In my case the z77 extreme 4 download area of asrock support only provides the INF(v9.4.0.1027). I think the listing of drivers for win 10 on asrock will be only a matter of time.


Edited by Imago - 30 Jul 2015 at 2:19am
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Post Options Post Options   Thanks (0) Thanks(0)   Quote KT12121 Quote  Post ReplyReply Direct Link To This Post Posted: 30 Jul 2015 at 4:11am
What about for those of us on Z68? What should we be doing?
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Post Options Post Options   Thanks (0) Thanks(0)   Quote parsec Quote  Post ReplyReply Direct Link To This Post Posted: 30 Jul 2015 at 4:35pm
Originally posted by Imago Imago wrote:

parsec, thanks for your thoroughly researched post! Ive been too conservative and did only download drivers available at asrock support homepage.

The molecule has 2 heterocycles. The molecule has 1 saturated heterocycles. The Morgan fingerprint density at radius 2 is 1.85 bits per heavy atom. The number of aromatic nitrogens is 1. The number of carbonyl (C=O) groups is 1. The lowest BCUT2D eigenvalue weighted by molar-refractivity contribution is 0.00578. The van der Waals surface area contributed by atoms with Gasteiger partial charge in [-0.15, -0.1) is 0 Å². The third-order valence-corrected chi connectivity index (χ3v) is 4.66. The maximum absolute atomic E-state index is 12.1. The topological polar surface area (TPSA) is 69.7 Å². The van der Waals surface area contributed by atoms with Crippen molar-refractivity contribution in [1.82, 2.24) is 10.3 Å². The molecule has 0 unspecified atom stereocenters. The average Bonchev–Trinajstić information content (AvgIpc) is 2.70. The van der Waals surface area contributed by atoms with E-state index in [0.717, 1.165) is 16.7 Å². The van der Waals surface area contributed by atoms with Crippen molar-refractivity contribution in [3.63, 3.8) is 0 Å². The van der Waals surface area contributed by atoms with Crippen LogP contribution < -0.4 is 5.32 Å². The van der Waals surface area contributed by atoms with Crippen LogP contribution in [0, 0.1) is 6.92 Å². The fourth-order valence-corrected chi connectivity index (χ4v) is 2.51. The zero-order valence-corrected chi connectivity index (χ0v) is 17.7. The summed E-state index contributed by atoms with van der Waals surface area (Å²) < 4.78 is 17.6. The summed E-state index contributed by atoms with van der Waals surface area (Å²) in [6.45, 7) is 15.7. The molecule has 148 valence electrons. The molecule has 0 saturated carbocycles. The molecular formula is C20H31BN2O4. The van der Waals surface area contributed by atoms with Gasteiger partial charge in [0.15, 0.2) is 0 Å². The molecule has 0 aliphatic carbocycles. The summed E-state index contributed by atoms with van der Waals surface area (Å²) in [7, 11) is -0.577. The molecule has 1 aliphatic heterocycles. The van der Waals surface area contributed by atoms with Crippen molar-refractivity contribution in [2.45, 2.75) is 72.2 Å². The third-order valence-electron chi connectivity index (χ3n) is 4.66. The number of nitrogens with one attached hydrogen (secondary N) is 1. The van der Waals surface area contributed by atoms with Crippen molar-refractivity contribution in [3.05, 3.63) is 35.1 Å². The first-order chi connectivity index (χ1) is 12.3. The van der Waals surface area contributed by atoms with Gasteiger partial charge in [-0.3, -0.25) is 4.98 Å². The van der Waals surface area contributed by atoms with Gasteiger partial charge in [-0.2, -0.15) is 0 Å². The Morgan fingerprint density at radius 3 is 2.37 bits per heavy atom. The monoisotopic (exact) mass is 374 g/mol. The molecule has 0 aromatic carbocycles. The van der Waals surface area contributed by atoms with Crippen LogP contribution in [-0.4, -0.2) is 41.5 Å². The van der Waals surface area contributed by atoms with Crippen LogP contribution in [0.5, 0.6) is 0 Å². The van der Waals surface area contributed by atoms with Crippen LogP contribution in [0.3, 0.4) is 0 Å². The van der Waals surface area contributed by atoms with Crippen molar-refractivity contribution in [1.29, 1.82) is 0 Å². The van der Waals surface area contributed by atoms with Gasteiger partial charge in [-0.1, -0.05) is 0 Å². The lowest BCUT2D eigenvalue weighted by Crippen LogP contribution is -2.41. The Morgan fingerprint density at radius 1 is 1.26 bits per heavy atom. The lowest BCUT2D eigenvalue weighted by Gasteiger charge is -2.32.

I downloaded the INF (10.0.27) from the Intel homepage and though it doesn't list win10 officially, it seems to work perfectly.

In my case the z77 extreme 4 download area of asrock support only provides the INF(v9.4.0.1027). I think the listing of drivers for win 10 on asrock will be only a matter of time.


Thanks for your kind words.

Intel is getting sloppy, I've seen mistakes in their official datasheets recently. Disapprove

When you run the 10.0.27 INF installation program, before the installation begins a Readme file is displayed at one point. Normal people just skip over it, but me, noooo...



At least they got the Readme file right... I'd like to think. This is the Readme file from the 10.0.27 download page:

http://downloadmirror.intel.com/20775/eng/readme.txt

Seems to be the same file as in the installation program (no I didn't check them word for work, I'm not that crazy.) Censored

You may be right about the listing of Windows 10 drivers for your board being listed at some point, I don't know for sure either way. If that doesn't happen, you are now free to harvest Win 10 drivers from anywhere you can find them. Wink 

Installation programs like these check the system they are on, and will quit the installation if they are not appropriate for that system, so no harm done. You can always rollback some drivers in Device manager as well.

The system check is both good and potentially bad, as you will see in my next post here. Geek